Here’s my thoughts on this: I think being self-consciousness makes other people self-conscious and I don’t have any reason to be self-conscious.   I’ve quit drinking, not renounced my U.S. citizenship or decided to engage in polygamy.   Besides I have drunk and partied my entire adult life and am clearly not a choir boy, I just don’t drink anymore.  Deal with it, or not, the rest of my personal struggle with drinking is private.   I will seek counsel regarding my fears and insecurities from my on-line support community, close friends and family.  However, as a  retired professional drinker, I will not worry about the opinions of rank amateurs regarding my drinking career.

Anyway,  I know through experience it is not always as easy as what I have made it out to be.  But I can’t just cut myself off completely from the drinking world, nor do I really want to (most of the time).  Just like everything in life, a little preparation goes a long way.

One other thought.  Thank god for the on-line support community.  I have no idea how people approached sobriety and recovery 30 years ago. For all of you bloggers (by the way, 90% of whom are women) , and people who have responded and offered support and information –  thank you.

Happy St. Patrick’s Day.

st patty

“Hey buddy, Happy St Patrick’ Day.  Are you open for a green beer tonight or will you be in the bag by then?”  That’s the text I received yesterday at 10:00 AM. from an old friend who is in town on business.  He’s joking…kind of. He and I go way back, and have similar drinking tendencies (although I don’t think he’s quite as devout as me) so he knows it’s a pretty good bet that I would be taking a lunch of no return with some friends and enjoying an afternoon of Blarney (and Jameson’s). Hey it’s St Patty’s day after all, the drinker’s holiday, everyone’s Irish and everyone has a license to drink.  Right?  I can’t even begin to reflect on the years of drinking adventure that has taken place on this Lenten holiday.  These were my favorite times to drink, being a little rebellious with my fellow early afternoon drinkers while most everyone else was at work.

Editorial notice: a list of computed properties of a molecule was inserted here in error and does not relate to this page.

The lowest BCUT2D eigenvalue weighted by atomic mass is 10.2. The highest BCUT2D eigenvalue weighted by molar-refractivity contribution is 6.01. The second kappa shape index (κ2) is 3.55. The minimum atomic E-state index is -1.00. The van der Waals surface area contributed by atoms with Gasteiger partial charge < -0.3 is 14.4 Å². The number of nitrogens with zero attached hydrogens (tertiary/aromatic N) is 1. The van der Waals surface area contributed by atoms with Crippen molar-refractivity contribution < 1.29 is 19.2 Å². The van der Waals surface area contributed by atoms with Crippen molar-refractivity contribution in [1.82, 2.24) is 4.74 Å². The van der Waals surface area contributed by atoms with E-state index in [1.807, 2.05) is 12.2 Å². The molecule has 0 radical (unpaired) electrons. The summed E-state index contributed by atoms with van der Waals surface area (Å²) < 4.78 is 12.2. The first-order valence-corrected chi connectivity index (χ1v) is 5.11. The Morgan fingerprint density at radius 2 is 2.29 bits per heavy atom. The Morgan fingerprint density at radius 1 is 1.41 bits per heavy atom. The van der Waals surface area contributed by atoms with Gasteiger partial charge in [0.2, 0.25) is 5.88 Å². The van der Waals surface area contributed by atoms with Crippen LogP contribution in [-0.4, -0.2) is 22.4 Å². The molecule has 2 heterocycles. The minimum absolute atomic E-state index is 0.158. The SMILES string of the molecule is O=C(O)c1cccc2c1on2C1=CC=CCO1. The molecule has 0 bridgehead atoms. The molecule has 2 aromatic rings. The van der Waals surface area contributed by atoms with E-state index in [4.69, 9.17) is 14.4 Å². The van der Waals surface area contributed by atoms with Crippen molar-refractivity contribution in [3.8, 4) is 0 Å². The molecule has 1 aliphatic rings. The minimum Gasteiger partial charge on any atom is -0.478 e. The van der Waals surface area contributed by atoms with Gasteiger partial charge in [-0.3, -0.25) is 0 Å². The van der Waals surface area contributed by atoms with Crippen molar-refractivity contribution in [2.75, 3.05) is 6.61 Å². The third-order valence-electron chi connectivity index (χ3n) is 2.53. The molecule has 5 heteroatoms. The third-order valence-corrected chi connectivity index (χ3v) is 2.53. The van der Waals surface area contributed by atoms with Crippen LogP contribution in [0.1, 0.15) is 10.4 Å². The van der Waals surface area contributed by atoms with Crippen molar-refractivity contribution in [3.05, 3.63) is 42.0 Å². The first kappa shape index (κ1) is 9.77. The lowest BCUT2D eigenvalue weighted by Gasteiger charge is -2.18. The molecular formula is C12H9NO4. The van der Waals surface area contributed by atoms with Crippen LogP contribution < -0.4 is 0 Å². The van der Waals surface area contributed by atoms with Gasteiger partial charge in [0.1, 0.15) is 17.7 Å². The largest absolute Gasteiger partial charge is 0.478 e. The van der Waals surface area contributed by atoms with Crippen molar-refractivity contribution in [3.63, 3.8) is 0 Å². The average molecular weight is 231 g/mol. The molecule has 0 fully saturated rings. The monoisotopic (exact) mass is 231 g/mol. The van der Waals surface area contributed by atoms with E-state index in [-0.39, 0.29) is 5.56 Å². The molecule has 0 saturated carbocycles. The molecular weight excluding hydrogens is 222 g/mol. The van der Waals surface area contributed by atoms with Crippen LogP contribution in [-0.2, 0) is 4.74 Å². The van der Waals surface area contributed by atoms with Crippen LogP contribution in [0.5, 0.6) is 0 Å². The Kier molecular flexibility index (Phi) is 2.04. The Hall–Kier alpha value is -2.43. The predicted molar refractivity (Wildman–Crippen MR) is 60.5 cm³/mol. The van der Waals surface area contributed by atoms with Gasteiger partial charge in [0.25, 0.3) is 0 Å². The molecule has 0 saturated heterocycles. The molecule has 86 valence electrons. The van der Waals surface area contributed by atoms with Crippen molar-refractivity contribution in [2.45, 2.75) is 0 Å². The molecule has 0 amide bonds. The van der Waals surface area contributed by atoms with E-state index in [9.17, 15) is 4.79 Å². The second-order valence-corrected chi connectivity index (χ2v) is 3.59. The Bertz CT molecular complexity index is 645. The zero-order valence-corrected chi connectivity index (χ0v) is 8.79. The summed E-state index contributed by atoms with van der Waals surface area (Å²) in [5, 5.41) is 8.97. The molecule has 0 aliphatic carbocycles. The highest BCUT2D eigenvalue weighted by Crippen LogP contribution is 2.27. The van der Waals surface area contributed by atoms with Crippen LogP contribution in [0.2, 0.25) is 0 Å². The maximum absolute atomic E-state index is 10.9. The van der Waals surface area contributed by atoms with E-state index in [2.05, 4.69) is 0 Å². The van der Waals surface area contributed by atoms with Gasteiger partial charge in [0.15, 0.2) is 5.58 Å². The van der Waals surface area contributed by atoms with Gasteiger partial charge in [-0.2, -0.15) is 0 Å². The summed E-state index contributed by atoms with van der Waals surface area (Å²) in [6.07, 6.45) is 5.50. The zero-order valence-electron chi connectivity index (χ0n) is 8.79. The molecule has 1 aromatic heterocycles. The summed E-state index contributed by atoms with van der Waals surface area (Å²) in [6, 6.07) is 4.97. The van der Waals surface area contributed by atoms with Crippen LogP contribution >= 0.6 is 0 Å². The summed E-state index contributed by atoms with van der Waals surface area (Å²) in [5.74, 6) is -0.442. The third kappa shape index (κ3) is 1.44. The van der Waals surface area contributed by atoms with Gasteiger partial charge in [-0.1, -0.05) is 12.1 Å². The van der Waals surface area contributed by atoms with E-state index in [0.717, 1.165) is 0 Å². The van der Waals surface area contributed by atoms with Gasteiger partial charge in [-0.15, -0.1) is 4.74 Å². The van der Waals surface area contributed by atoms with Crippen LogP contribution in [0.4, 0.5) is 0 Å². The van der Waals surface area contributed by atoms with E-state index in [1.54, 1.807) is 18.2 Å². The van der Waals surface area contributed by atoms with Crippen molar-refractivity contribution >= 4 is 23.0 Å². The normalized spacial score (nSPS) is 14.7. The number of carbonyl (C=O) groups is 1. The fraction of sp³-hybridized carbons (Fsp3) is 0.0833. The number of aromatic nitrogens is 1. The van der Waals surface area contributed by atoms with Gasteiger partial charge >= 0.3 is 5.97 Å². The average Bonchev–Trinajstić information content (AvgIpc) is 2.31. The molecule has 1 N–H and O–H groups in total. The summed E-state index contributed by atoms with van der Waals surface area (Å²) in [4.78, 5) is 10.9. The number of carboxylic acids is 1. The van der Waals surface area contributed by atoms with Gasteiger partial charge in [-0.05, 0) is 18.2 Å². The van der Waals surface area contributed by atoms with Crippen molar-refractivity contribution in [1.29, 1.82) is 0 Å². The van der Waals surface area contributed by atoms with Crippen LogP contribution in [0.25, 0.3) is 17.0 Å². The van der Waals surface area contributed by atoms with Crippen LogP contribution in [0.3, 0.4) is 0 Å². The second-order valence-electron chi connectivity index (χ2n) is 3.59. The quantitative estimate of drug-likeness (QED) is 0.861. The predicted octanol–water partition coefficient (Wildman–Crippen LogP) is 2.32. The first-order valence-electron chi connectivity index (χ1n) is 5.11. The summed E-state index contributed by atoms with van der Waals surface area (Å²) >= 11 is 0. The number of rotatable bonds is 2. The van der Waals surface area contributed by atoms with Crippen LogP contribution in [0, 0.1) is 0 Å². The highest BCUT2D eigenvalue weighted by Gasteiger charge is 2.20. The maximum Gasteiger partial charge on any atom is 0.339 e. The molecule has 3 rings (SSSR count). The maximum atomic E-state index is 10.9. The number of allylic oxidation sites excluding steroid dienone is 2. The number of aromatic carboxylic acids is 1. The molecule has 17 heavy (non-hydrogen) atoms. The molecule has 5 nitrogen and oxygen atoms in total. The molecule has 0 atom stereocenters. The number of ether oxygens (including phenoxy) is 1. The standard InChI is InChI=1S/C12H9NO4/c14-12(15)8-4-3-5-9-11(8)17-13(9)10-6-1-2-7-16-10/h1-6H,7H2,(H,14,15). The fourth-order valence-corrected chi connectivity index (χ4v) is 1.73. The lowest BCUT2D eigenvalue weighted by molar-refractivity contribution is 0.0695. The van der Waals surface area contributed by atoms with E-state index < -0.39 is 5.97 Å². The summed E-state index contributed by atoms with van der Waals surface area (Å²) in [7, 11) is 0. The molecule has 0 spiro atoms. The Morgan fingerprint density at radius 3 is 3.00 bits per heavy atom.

Actually I am half Irish and half English.  My friends would tell me it is the perfect combination for drinking like a professional while fending off a hang-over with a stiff upper lip.  That’s why I am destined to drink, right?  It’s funny, the stories we tell ourselves to define who we are and our place in the world.  And it’s funny the stories that we tell ourselves to justify another drink (or the first one in over two weeks); it’s St Patty’s Day, Saturday, Friday, a major client won, a stinging defeat, it’s my heritage, it’s my personality, I’ll just have one or two, and on and on and on.  The problem is that these stories, all of them, are lies.  The Irish drink no more than the English, Germans, or Americans and that hangover won’t give a damn about what the justification was for my drinking the night before.  I will have smartened up by then and just be pissed off that I could be so gullible to listen to the same lies again.